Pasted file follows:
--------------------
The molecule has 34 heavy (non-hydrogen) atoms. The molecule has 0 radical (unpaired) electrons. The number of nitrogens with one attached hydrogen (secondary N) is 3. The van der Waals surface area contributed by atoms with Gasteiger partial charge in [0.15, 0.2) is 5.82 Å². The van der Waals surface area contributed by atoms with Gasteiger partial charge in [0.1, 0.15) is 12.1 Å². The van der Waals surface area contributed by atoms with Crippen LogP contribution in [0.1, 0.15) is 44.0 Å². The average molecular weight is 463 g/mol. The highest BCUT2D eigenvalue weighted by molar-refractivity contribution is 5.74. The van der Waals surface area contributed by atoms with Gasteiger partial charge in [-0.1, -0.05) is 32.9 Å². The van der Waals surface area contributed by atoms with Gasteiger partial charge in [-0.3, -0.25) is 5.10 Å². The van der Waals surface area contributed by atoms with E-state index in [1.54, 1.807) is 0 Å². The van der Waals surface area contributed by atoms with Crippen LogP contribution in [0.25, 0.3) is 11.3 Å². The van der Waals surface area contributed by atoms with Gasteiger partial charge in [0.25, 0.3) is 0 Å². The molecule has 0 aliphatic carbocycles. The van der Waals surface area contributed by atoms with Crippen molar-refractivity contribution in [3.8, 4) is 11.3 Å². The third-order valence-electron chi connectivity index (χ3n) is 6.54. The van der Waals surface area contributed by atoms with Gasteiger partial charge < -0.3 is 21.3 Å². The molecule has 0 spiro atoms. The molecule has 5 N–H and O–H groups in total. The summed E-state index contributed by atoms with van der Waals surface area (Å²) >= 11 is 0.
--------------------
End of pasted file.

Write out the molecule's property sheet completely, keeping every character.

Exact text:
The molecule has 34 heavy (non-hydrogen) atoms. The molecule has 0 radical (unpaired) electrons. The number of nitrogens with one attached hydrogen (secondary N) is 3. The van der Waals surface area contributed by atoms with Gasteiger partial charge in [0.15, 0.2) is 5.82 Å². The van der Waals surface area contributed by atoms with Gasteiger partial charge in [0.1, 0.15) is 12.1 Å². The van der Waals surface area contributed by atoms with Crippen LogP contribution in [0.1, 0.15) is 44.0 Å². The average molecular weight is 463 g/mol. The highest BCUT2D eigenvalue weighted by molar-refractivity contribution is 5.74. The van der Waals surface area contributed by atoms with Gasteiger partial charge in [-0.1, -0.05) is 32.9 Å². The van der Waals surface area contributed by atoms with Gasteiger partial charge in [-0.3, -0.25) is 5.10 Å². The van der Waals surface area contributed by atoms with E-state index in [1.54, 1.807) is 0 Å². The van der Waals surface area contributed by atoms with Crippen LogP contribution in [0.25, 0.3) is 11.3 Å². The van der Waals surface area contributed by atoms with Gasteiger partial charge in [0.25, 0.3) is 0 Å². The molecule has 0 aliphatic carbocycles. The van der Waals surface area contributed by atoms with Crippen molar-refractivity contribution in [3.8, 4) is 11.3 Å². The third-order valence-electron chi connectivity index (χ3n) is 6.54. The van der Waals surface area contributed by atoms with Gasteiger partial charge < -0.3 is 21.3 Å². The molecule has 0 spiro atoms. The molecule has 5 N–H and O–H groups in total. The summed E-state index contributed by atoms with van der Waals surface area (Å²) >= 11 is 0.